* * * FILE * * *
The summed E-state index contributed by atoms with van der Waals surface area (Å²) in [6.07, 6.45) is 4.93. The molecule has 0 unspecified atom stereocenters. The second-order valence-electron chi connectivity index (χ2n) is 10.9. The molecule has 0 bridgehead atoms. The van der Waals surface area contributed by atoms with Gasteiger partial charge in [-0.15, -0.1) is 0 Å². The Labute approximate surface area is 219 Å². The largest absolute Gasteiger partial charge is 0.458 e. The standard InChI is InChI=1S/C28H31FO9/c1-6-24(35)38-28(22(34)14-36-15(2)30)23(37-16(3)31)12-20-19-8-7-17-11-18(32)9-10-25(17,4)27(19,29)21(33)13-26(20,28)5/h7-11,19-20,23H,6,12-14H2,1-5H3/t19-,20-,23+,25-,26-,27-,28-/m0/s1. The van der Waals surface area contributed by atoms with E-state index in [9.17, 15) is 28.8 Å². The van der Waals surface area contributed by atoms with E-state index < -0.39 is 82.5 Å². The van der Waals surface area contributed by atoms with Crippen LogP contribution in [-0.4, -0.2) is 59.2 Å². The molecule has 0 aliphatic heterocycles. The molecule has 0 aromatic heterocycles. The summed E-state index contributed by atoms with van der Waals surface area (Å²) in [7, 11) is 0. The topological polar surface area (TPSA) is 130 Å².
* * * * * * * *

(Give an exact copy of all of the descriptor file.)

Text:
The summed E-state index contributed by atoms with van der Waals surface area (Å²) in [6.07, 6.45) is 4.93. The molecule has 0 unspecified atom stereocenters. The second-order valence-electron chi connectivity index (χ2n) is 10.9. The molecule has 0 bridgehead atoms. The van der Waals surface area contributed by atoms with Gasteiger partial charge in [-0.15, -0.1) is 0 Å². The Labute approximate surface area is 219 Å². The largest absolute Gasteiger partial charge is 0.458 e. The standard InChI is InChI=1S/C28H31FO9/c1-6-24(35)38-28(22(34)14-36-15(2)30)23(37-16(3)31)12-20-19-8-7-17-11-18(32)9-10-25(17,4)27(19,29)21(33)13-26(20,28)5/h7-11,19-20,23H,6,12-14H2,1-5H3/t19-,20-,23+,25-,26-,27-,28-/m0/s1. The van der Waals surface area contributed by atoms with E-state index in [9.17, 15) is 28.8 Å². The van der Waals surface area contributed by atoms with E-state index < -0.39 is 82.5 Å². The van der Waals surface area contributed by atoms with Crippen LogP contribution in [-0.4, -0.2) is 59.2 Å². The molecule has 0 aliphatic heterocycles. The molecule has 0 aromatic heterocycles. The summed E-state index contributed by atoms with van der Waals surface area (Å²) in [7, 11) is 0. The topological polar surface area (TPSA) is 130 Å².